Friday, March 9, 2018

North Caucasians Angry Moscow is Sending Their Sons to Fight for Syria’s Asad

Paul Goble

            Staunton, March 9 – Moscow has been concerned about the number of North Caucasians who have gone to Syria to fight for ISIS against the Asad dictatorship, but the Russian government may have even more reason to be worried by the objections of people in that region to their sons being sent to Syria to fight and in some cases die for Asad.

            One of the soldiers who died in the March 6th crash of the AN-26 military transit plane was an Ingush, and while regional officials have celebrated his heroism in various ways, his death has provoked some bloggers to express their outrage about his being sent there to die (

                One, who uses the screen name Desert Eagle 50 Caliber expressed his anger by asking “what was [the dead soldier] doing there?” and another, who uses the name Bogatyrev71 said pointedly “Our boys must be returned home. There aren’t so many of us, each Ingush matters, and our children must not die for some alien fratricidal civil war.”

            That is only one way Putin’s war in Syria is coming home to the Russian Federation. Another, which Dozhd TV reported yesterday, is growing anger among some in the North Caucasus that different republics there are treating those who are returning from fighting for ISIS are being treated (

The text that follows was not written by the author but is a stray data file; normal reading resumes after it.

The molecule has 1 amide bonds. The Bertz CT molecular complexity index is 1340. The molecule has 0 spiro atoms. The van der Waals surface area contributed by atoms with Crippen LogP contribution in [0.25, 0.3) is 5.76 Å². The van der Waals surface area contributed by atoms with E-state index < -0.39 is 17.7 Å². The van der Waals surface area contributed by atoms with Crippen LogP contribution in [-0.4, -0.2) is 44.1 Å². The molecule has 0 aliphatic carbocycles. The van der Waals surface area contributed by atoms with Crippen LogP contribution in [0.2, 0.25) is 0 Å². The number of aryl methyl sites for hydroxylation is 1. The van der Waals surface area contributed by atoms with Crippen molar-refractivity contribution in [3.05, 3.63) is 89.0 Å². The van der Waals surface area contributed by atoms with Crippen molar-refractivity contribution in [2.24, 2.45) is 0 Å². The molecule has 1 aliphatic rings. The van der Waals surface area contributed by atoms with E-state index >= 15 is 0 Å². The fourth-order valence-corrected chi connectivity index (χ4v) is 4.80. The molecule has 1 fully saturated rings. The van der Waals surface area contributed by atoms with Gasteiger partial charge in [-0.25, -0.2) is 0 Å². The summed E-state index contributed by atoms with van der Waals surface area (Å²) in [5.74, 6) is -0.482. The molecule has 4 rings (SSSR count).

Chechnya is allowing those who return to reintegrate quickly into the life of the republic. Daghestan is charging them with crimes and putting them behind bars.  And fears of what the Ingush Republic government may do has so far kept anyone who fought in ISIS from seeking to return there.  Those differences, the independent TV channel says, are sparking discussions.

            Those discussions, of course, are not the kind Moscow wants to see. On the one hand, they open the question as to why people from the Russian Federation are choosing to fight for the Islamic state.  And on the other, they call into question the Kremlin’s constant refrain that it has established a common legal space in the country.

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